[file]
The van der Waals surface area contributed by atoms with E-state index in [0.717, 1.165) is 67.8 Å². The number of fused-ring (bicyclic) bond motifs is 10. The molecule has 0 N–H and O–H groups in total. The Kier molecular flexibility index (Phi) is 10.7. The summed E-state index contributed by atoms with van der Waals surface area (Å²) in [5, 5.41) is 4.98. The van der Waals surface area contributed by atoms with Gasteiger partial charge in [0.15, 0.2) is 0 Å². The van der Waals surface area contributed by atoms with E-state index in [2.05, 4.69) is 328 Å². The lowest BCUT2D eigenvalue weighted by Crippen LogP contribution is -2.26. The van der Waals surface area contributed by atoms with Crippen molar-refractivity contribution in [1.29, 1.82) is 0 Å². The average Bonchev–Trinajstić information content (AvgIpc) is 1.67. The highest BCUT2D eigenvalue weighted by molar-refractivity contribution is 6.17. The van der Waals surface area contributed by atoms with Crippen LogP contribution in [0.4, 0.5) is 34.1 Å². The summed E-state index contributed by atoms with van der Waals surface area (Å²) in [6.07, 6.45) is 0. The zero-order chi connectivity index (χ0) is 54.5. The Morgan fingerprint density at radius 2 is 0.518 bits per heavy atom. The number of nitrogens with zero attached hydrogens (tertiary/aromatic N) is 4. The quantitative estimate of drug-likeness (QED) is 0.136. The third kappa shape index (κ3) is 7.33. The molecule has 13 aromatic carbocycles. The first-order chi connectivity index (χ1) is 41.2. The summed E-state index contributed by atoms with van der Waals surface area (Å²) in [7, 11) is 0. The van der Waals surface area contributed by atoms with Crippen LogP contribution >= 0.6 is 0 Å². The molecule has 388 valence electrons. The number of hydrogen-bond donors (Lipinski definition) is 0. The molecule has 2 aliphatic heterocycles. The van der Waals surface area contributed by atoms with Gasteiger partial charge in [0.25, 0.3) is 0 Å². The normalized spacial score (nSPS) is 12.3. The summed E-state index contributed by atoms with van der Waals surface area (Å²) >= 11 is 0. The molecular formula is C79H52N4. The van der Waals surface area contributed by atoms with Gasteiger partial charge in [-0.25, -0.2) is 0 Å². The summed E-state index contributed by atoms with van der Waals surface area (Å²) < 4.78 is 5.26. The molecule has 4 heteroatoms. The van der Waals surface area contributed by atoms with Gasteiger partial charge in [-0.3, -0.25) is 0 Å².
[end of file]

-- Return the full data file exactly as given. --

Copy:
The van der Waals surface area contributed by atoms with E-state index in [0.717, 1.165) is 67.8 Å². The number of fused-ring (bicyclic) bond motifs is 10. The molecule has 0 N–H and O–H groups in total. The Kier molecular flexibility index (Phi) is 10.7. The summed E-state index contributed by atoms with van der Waals surface area (Å²) in [5, 5.41) is 4.98. The van der Waals surface area contributed by atoms with Gasteiger partial charge in [0.15, 0.2) is 0 Å². The van der Waals surface area contributed by atoms with E-state index in [2.05, 4.69) is 328 Å². The lowest BCUT2D eigenvalue weighted by Crippen LogP contribution is -2.26. The van der Waals surface area contributed by atoms with Crippen molar-refractivity contribution in [1.29, 1.82) is 0 Å². The average Bonchev–Trinajstić information content (AvgIpc) is 1.67. The highest BCUT2D eigenvalue weighted by molar-refractivity contribution is 6.17. The van der Waals surface area contributed by atoms with Crippen LogP contribution in [0.4, 0.5) is 34.1 Å². The summed E-state index contributed by atoms with van der Waals surface area (Å²) in [6.07, 6.45) is 0. The zero-order chi connectivity index (χ0) is 54.5. The Morgan fingerprint density at radius 2 is 0.518 bits per heavy atom. The number of nitrogens with zero attached hydrogens (tertiary/aromatic N) is 4. The quantitative estimate of drug-likeness (QED) is 0.136. The third kappa shape index (κ3) is 7.33. The molecule has 13 aromatic carbocycles. The first-order chi connectivity index (χ1) is 41.2. The summed E-state index contributed by atoms with van der Waals surface area (Å²) in [7, 11) is 0. The van der Waals surface area contributed by atoms with Crippen LogP contribution >= 0.6 is 0 Å². The molecule has 388 valence electrons. The number of hydrogen-bond donors (Lipinski definition) is 0. The molecule has 2 aliphatic heterocycles. The van der Waals surface area contributed by atoms with Gasteiger partial charge in [0.25, 0.3) is 0 Å². The normalized spacial score (nSPS) is 12.3. The summed E-state index contributed by atoms with van der Waals surface area (Å²) >= 11 is 0. The molecular formula is C79H52N4. The van der Waals surface area contributed by atoms with Gasteiger partial charge in [-0.25, -0.2) is 0 Å². The summed E-state index contributed by atoms with van der Waals surface area (Å²) < 4.78 is 5.26. The molecule has 4 heteroatoms. The van der Waals surface area contributed by atoms with Gasteiger partial charge in [-0.3, -0.25) is 0 Å².